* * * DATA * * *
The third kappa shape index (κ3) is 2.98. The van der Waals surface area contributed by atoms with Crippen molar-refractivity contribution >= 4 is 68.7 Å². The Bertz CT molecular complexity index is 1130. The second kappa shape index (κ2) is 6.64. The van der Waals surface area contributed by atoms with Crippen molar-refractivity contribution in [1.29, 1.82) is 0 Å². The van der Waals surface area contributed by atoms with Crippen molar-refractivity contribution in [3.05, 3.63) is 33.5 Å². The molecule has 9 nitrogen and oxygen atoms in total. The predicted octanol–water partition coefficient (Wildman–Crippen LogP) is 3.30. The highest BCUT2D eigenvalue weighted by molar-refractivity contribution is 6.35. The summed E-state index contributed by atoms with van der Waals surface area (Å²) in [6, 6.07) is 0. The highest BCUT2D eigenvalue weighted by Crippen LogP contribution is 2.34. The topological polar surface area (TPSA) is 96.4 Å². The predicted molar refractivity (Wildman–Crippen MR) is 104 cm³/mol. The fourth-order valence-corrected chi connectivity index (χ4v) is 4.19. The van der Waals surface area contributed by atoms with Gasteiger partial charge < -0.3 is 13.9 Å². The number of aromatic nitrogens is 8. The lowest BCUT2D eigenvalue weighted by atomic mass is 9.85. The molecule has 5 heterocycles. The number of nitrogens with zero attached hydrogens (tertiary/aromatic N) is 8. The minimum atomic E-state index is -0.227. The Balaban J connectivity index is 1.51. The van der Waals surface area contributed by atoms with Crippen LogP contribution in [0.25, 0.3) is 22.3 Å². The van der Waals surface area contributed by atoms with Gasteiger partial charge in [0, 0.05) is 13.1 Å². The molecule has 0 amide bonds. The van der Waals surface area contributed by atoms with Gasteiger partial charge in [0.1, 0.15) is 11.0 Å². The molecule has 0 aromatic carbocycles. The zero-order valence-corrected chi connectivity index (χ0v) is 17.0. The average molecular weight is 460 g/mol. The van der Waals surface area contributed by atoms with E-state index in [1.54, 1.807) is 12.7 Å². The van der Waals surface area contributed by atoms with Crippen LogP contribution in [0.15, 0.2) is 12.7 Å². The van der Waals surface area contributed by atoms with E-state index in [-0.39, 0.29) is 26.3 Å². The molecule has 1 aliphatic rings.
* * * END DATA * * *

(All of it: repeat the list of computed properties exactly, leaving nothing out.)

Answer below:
The third kappa shape index (κ3) is 2.98. The van der Waals surface area contributed by atoms with Crippen molar-refractivity contribution >= 4 is 68.7 Å². The Bertz CT molecular complexity index is 1130. The second kappa shape index (κ2) is 6.64. The van der Waals surface area contributed by atoms with Crippen molar-refractivity contribution in [1.29, 1.82) is 0 Å². The van der Waals surface area contributed by atoms with Crippen molar-refractivity contribution in [3.05, 3.63) is 33.5 Å². The molecule has 9 nitrogen and oxygen atoms in total. The predicted octanol–water partition coefficient (Wildman–Crippen LogP) is 3.30. The highest BCUT2D eigenvalue weighted by molar-refractivity contribution is 6.35. The summed E-state index contributed by atoms with van der Waals surface area (Å²) in [6, 6.07) is 0. The highest BCUT2D eigenvalue weighted by Crippen LogP contribution is 2.34. The topological polar surface area (TPSA) is 96.4 Å². The predicted molar refractivity (Wildman–Crippen MR) is 104 cm³/mol. The fourth-order valence-corrected chi connectivity index (χ4v) is 4.19. The van der Waals surface area contributed by atoms with Gasteiger partial charge < -0.3 is 13.9 Å². The number of aromatic nitrogens is 8. The lowest BCUT2D eigenvalue weighted by atomic mass is 9.85. The molecule has 5 heterocycles. The number of nitrogens with zero attached hydrogens (tertiary/aromatic N) is 8. The minimum atomic E-state index is -0.227. The Balaban J connectivity index is 1.51. The van der Waals surface area contributed by atoms with Crippen LogP contribution in [0.25, 0.3) is 22.3 Å². The van der Waals surface area contributed by atoms with Gasteiger partial charge in [0, 0.05) is 13.1 Å². The molecule has 0 amide bonds. The van der Waals surface area contributed by atoms with Gasteiger partial charge in [0.1, 0.15) is 11.0 Å². The molecule has 0 aromatic carbocycles. The zero-order valence-corrected chi connectivity index (χ0v) is 17.0. The average molecular weight is 460 g/mol. The van der Waals surface area contributed by atoms with E-state index in [1.54, 1.807) is 12.7 Å². The van der Waals surface area contributed by atoms with Crippen LogP contribution in [0.15, 0.2) is 12.7 Å². The van der Waals surface area contributed by atoms with E-state index in [-0.39, 0.29) is 26.3 Å². The molecule has 1 aliphatic rings.